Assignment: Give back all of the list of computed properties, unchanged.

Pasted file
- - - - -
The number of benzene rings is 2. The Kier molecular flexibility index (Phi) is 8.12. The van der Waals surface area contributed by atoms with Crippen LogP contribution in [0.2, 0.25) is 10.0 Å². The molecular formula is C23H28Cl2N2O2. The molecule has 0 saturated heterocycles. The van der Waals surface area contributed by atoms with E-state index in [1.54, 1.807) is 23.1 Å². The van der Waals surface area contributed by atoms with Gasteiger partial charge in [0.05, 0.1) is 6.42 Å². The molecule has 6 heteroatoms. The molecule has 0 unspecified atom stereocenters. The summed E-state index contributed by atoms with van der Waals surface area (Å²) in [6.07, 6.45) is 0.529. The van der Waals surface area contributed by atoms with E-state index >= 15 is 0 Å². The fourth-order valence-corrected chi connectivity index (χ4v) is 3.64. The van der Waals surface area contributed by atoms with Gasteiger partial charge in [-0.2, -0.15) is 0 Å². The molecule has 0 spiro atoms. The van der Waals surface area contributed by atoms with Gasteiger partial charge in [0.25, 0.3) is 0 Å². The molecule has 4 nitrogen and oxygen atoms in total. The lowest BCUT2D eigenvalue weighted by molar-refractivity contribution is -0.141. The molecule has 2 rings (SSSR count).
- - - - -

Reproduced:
The number of benzene rings is 2. The Kier molecular flexibility index (Phi) is 8.12. The van der Waals surface area contributed by atoms with Crippen LogP contribution in [0.2, 0.25) is 10.0 Å². The molecular formula is C23H28Cl2N2O2. The molecule has 0 saturated heterocycles. The van der Waals surface area contributed by atoms with E-state index in [1.54, 1.807) is 23.1 Å². The van der Waals surface area contributed by atoms with Gasteiger partial charge in [0.05, 0.1) is 6.42 Å². The molecule has 6 heteroatoms. The molecule has 0 unspecified atom stereocenters. The summed E-state index contributed by atoms with van der Waals surface area (Å²) in [6.07, 6.45) is 0.529. The van der Waals surface area contributed by atoms with E-state index >= 15 is 0 Å². The fourth-order valence-corrected chi connectivity index (χ4v) is 3.64. The van der Waals surface area contributed by atoms with Gasteiger partial charge in [-0.2, -0.15) is 0 Å². The molecule has 0 spiro atoms. The van der Waals surface area contributed by atoms with Gasteiger partial charge in [0.25, 0.3) is 0 Å². The molecule has 4 nitrogen and oxygen atoms in total. The lowest BCUT2D eigenvalue weighted by molar-refractivity contribution is -0.141. The molecule has 2 rings (SSSR count).